, NAIROBI, Kenya, Jul 23 – Traders at the Nairobi’s Gikomba market took to the streets on Monday to protest against lack of implementation of reduced taxation on second hand clothes, announced in this year’s budget.
The traders paralysed business at the market as they shut down their stalls and marched to the office of the Finance Minister Njeru Githae.
The irate traders were complaining of poor businesses due to the government’s failure to reduce import duty. They also alleged police harassment.
Embakasi legislator Ferdinand Waititu who addressed the protesters called on the police and council askaris not to harass the traders.
“Everyone now wants to see the good work done by the police. They do not have anything against them and we know that the police are also doing its work properly. In this respect, they should ensure that they do not harass any traders,” Waititu said.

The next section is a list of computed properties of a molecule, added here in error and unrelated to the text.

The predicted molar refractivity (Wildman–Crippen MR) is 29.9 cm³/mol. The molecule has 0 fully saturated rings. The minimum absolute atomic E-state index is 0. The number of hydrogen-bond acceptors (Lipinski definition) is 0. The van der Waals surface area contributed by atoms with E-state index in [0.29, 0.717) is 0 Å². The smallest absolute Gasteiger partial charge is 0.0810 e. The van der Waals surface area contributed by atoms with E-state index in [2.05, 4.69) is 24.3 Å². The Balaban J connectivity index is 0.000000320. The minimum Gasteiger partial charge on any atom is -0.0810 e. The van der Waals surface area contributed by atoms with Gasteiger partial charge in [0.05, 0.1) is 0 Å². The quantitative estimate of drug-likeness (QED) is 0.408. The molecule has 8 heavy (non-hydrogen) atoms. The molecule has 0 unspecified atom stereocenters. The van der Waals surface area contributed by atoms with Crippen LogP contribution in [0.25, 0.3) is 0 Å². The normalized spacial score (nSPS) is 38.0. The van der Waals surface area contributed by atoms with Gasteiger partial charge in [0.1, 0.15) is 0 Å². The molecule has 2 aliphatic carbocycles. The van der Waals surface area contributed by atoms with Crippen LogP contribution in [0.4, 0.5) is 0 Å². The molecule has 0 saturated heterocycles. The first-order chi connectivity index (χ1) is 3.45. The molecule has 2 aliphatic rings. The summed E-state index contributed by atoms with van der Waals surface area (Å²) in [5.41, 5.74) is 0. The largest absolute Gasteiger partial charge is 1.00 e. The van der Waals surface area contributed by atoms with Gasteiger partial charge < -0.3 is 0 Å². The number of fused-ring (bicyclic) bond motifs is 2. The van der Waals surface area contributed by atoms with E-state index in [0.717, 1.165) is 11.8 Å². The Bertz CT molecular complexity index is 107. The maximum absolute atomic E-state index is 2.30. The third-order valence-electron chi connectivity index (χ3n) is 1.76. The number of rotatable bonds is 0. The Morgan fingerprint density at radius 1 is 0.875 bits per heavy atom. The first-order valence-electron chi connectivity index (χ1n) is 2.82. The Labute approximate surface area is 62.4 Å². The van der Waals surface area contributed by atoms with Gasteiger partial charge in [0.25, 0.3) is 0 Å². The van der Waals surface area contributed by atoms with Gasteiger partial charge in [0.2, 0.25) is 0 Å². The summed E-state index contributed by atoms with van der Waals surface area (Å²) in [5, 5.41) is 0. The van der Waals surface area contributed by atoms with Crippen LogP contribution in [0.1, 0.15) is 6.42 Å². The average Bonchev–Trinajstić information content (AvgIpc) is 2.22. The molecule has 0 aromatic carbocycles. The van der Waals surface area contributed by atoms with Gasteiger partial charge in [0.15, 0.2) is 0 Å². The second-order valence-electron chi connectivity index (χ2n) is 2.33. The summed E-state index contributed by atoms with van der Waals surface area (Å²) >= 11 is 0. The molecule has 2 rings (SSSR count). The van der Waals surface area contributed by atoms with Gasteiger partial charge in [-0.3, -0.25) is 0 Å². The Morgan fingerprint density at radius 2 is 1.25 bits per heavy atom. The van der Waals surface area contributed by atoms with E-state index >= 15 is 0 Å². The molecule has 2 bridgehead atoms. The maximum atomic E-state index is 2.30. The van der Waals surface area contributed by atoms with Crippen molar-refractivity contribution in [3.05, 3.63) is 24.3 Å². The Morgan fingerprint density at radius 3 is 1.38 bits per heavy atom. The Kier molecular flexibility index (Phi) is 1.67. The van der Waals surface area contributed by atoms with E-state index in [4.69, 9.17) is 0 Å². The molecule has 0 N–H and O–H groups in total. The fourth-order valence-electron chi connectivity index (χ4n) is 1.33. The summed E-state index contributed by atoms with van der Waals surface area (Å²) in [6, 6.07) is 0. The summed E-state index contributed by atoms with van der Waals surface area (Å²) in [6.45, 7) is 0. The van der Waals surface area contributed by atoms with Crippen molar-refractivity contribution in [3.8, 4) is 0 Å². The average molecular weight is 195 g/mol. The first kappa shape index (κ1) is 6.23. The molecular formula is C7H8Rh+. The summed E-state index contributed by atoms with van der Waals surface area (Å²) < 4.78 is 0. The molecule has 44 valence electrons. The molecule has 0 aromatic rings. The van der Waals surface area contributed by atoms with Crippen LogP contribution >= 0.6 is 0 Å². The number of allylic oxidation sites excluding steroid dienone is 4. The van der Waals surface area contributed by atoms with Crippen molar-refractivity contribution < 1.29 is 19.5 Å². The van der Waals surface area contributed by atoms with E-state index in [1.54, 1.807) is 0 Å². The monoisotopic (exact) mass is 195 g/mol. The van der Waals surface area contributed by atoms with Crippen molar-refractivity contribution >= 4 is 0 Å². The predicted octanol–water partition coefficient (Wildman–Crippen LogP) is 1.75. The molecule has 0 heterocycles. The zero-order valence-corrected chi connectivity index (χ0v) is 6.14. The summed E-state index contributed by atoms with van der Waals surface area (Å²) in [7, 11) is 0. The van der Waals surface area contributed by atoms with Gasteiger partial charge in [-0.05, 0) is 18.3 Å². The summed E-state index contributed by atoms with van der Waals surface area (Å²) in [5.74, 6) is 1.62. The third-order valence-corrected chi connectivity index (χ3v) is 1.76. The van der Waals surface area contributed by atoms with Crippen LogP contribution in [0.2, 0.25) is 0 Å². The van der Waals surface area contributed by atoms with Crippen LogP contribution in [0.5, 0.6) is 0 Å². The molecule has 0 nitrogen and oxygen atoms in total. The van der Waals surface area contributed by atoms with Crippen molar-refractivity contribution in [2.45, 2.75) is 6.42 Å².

Makadara legislator Mike Mbuvi emphasized the need for the government to appreciate the critical role played by the traders at the market.
“We are here on behalf of the Gikomba traders. We have heard their cries. As leaders we appreciate the kind of work that they do and as a result we should show them some consideration,” he stated.
His sentiments were echoed by his Kamukunji counterpart Yusuf Hassan.
“We will not allow our youth to die like animals here in this market so the government should keep vigilant with a view of ensuring there are no extra-judicial killings,” he stated.
Deputy Police Spokesman Charles Owino who was present emphasised the need for the traders to cooperate with the police in a bid to foster a conducive environment for trade.
“We as the police department welcome you to bring all your complaints to us. We realize that you have a weighty job of developing the nation and when you are at Gikomba, you are doing business. What is important is that we should work together with the police and if we do so, we shall be successful,” he said.